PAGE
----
The creatures in the picture are particularly well-designed, and nightmarish in the vain of The Descent (2005). The ship, like the Event Horizon, is also exceptional. They run amok on the vessel and survival is the name of the game. It is an instinctive, base, animal drive that motivates all life aboard the craft. The creatures will even eat their own, but the humans aren't much better. The cast is serviceable. One character (actor Cung Le) speaks no English. He merely informs the viewing audience that this is an international ark in space built for all cultures and species of life. Nadia (German actress Antje Traue) even eats locusts or grasshoppers for sustenance in one of the ship's ark preserves. To quote The Blues Brothers driving through a mall, "This place has got everything." You'll spot a particularly frantic performance by Norman Reedus of The Walking Dead.
The film has received comparisons to films like Ridley Scott's Alien , often generating unfavorable reviews indicating a lack of originality. But Alien had its detractors, thus Pandorum should age well. While Alien is a classic, and often the film by which many genre films are judged, Pandorum still offers some reconstructed ideas and some new looks on familiar terrain. I certainly respect the references in aesthetic, but the film still felt unique and holds its own.
The lighting throughout the film was deliciously frightful. My biggest gripe from a technical standpoint was the audio. The movie alternated between rousing physical sequences to the whisper of quiet exchanges between characters. Some dialogue was barely a mumble and therefore hardly audible. As soon as the volume was maximized I could pick it up, but then the film quickly to action and I wondered if the house might shake apart. This was slightly distracting as a viewer. The whispers were the result of characters keeping a low profile from the creatures that roamed the Elysium. The highs and lows were understandable, but fairly annoying in terms of audio adjustment.
The conclusion was hopeful if not entirely surprising. I was impressed by its optimism. It's not a great ending. It turns out the Elysium has arrived at Tanis, its pre-programmed destination, and has been there for some time. The ship has crashed into the oceans of Tanis, an Earth-like planet. Bower and his reluctant female partner Nadia survive and escape to the surface of Tanis.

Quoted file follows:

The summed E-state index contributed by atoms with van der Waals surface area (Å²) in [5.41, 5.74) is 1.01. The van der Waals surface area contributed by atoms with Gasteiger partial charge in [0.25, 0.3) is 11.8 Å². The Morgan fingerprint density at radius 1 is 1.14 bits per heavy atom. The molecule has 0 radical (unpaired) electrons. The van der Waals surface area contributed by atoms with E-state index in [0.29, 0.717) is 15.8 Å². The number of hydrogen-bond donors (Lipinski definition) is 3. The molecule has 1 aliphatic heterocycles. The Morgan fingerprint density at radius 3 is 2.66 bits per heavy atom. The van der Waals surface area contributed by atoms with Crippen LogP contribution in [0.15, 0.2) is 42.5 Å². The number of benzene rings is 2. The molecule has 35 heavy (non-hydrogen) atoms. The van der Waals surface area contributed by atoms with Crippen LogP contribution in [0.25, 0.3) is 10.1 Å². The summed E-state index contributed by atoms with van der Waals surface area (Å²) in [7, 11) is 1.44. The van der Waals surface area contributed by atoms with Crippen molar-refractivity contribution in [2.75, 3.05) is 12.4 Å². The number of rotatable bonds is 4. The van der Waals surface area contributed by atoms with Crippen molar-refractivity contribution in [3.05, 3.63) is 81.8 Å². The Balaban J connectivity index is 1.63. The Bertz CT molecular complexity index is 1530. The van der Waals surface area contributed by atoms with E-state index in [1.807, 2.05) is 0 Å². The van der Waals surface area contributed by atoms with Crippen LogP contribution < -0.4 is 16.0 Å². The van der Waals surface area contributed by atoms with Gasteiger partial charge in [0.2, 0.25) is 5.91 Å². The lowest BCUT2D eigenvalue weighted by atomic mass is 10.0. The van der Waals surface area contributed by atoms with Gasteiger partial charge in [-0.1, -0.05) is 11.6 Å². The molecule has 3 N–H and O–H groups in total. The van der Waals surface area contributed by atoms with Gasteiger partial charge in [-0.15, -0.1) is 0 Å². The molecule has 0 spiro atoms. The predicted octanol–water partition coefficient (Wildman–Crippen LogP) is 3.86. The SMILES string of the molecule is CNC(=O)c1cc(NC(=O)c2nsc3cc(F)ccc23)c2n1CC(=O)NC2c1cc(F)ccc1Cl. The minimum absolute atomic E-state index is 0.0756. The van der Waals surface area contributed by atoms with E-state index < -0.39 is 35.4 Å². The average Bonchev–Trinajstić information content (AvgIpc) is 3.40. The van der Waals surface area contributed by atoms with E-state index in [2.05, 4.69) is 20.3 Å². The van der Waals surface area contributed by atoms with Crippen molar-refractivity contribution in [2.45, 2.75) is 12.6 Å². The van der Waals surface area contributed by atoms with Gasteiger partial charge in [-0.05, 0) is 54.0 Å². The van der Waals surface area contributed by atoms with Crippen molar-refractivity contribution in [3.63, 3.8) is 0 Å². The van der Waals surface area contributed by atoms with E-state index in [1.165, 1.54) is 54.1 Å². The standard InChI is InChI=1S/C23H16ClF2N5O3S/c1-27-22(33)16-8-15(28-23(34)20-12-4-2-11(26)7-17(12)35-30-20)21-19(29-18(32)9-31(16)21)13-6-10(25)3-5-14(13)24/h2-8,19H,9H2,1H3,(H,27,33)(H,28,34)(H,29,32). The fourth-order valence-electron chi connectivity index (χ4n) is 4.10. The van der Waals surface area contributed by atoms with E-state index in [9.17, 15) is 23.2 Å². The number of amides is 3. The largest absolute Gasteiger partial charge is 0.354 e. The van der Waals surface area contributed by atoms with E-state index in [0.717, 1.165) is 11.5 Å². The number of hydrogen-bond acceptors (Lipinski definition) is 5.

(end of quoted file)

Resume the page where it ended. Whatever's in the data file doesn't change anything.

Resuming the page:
The film symbolized the story of Adam and Eve and what appeared to be a planetary paradise. It was a new start and a vivid ending following the dark corridors of madness that drove the film. My reaction was tempered at the arrival of the remaining human passenger pods as they darted out of the ocean in their cryo-tubes. The ark had arrived and Earth was essentially being reborn. But were they unlocking monsters as well and perhaps the kinds of violence that overruns Earth?
Though it is highly unlikely a sequel would be made other than a direct-to-DVD feature of poor quality, I could envision the potential in it. Further, I'm pleased Alvart concluded the picture without one of those silly cliffhanger moments that often dumbs down a picture. Those moments serve only to disrespect the audience and remove the sound technical efforts of a film's creators. Pandorum ends with Tanis Year One. The possibilities for a Year Two picture certainly exist. I can imagine Tanis resulting in a world strikingly similar to our own. I could see a planet of peace and tranquility quickly devolve into a planet of war. Tribes of competing interests jockeying for control of their hold of Tanis. There is much to mine from the imagination here regarding evolution. Let's face it, if the humans survived, there's a good chance the mutants did too.
The Pandorum reference to Tanis Year One made me consider Space:1999 Year One and I'm grateful Gerry Anderson's series was successful enough to grant its fans Space:1999 Year Two. Those second years may be problematic, but they are welcomed.
Pandorum is unsettling and while homage is paid to those that had come before it, it is a picture that holds its own in the pantheon of science fiction nightmares within the generation ship subgenre of sci-fi. It was fresh enough to make me ponder the possibilities. Thankfully the creators and distributors stay true to the R-rated vision of the film. This film, like the creatures could have evolved or devolved into PG-13 territory. As it stands the creepy, underrated Pandorum is a solid, atmospheric, piece of science fiction horror in the vein of other underappreciated efforts like Event Horizon.